Great work!
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Old 04-19-2014, 02:32 AM
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Default Re: Maloof barstool project

Quote:
Originally Posted by Poto View Post
Very, very impressive, Steve! So many people who try to emulate Maloof end up making really gross-looking furniture. The key is knowing how much wood to take off in the shaping, and where to put curves versus the hard edges (a sharp angle where two curves meet, such as on the front of the arms/legs on your stools).

I agree with Okamisan - you could thin the top of the back a bit (at the back). I like the way Maloof's backs looked like they were forming a drip - fat at the bottom, thin at the top, with a hard line across the top to change how the light hit it. I think you're 90% of the way there on the back, and about 100% on the rest of it.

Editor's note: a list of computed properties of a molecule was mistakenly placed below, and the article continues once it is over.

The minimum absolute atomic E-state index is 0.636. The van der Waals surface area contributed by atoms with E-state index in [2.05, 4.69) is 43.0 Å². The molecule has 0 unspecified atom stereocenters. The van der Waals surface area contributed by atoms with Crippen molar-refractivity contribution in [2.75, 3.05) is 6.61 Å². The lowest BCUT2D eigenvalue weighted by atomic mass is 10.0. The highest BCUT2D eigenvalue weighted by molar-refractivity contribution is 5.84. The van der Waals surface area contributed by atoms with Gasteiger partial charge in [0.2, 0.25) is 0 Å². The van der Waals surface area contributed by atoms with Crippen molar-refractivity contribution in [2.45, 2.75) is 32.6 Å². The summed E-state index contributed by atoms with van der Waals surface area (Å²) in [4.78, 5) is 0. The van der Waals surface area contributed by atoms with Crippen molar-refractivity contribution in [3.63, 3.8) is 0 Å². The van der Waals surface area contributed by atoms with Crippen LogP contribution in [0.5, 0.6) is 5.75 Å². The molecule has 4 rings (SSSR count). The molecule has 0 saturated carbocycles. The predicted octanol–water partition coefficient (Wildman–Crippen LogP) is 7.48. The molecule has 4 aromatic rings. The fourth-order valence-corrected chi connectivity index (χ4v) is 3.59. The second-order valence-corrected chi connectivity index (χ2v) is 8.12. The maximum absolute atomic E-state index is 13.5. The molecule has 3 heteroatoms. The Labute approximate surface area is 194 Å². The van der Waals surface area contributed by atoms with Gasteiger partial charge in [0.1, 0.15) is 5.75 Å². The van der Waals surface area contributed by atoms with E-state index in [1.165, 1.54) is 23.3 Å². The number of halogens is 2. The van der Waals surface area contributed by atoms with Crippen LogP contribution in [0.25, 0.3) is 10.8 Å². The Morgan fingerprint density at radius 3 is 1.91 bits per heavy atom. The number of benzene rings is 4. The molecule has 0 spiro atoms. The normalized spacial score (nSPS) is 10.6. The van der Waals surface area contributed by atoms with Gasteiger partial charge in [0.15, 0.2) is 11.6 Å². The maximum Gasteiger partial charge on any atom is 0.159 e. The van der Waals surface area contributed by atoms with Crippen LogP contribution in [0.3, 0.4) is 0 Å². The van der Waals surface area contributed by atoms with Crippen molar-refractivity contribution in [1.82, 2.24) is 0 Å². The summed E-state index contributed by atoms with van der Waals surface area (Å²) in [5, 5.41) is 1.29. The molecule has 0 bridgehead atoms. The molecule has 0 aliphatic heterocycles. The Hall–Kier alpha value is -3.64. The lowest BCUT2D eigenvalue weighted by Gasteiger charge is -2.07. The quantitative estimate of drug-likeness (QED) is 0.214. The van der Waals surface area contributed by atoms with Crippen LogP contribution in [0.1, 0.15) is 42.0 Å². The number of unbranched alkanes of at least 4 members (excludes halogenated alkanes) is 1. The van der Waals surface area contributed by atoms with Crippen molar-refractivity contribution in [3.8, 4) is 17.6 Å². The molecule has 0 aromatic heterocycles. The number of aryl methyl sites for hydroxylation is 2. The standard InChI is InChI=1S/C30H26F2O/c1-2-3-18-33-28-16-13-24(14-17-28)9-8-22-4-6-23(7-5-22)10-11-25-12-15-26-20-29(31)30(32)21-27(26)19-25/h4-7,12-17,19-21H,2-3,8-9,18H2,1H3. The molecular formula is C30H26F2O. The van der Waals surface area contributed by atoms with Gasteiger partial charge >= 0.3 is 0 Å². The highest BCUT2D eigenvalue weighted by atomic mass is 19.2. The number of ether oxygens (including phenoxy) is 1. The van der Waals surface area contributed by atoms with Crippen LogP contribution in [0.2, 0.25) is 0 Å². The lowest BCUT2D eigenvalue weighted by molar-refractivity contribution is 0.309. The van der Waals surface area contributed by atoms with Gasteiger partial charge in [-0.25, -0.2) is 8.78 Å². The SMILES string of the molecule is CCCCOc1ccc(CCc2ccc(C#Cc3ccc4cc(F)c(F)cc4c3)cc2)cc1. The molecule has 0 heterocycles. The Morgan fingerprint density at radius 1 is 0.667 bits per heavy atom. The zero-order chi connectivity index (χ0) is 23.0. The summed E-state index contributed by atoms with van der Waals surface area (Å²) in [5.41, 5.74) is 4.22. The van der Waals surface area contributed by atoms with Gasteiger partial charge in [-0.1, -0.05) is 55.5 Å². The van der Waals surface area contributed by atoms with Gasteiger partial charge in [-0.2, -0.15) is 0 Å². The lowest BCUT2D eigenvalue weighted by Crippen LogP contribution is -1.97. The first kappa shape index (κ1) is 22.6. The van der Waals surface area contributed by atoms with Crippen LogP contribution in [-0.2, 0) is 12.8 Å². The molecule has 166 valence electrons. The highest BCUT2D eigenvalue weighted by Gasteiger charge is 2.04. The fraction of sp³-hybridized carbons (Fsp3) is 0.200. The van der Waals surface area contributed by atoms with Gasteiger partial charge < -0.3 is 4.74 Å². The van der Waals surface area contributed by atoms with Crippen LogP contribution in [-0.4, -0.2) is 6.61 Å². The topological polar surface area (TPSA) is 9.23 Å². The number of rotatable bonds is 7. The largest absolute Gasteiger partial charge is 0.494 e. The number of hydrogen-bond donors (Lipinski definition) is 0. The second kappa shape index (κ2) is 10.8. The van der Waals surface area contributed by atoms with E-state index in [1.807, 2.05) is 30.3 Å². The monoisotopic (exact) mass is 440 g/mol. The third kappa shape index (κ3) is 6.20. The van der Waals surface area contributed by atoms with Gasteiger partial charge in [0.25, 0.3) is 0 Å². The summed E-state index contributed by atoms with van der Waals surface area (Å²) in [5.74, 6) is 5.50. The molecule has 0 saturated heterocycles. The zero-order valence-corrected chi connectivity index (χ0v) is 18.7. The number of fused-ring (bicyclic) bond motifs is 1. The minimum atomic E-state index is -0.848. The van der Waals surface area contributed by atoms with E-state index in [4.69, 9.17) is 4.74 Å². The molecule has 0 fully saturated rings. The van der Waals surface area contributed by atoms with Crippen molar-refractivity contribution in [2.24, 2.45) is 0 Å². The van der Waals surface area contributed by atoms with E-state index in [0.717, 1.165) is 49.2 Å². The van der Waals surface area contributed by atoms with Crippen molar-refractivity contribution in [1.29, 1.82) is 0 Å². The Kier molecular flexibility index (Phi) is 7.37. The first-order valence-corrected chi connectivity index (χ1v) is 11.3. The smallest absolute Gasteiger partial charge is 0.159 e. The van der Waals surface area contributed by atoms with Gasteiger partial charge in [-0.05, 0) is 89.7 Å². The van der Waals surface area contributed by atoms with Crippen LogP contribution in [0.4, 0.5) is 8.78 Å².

You've done a really beautiful imagining of what Maloof might have done. I don't think he actually built bar stools, did he? I don't recall ever seeing any. I like the cloud-lift in the foot rest - it works.

Great work!
Thanks!
It was actually one of your projects that inspired this one. I don't think I had heard of Sam Maloof prior to when I ran across your cherry side table project. I was intrigued right away and for some reason it really resonates with me.
The barstool design is Scott Morrison's who was also very helpful whenever I had questions. I don't know if he based it on something similar by Mr Maloof.
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Old 04-19-2014, 04:41 AM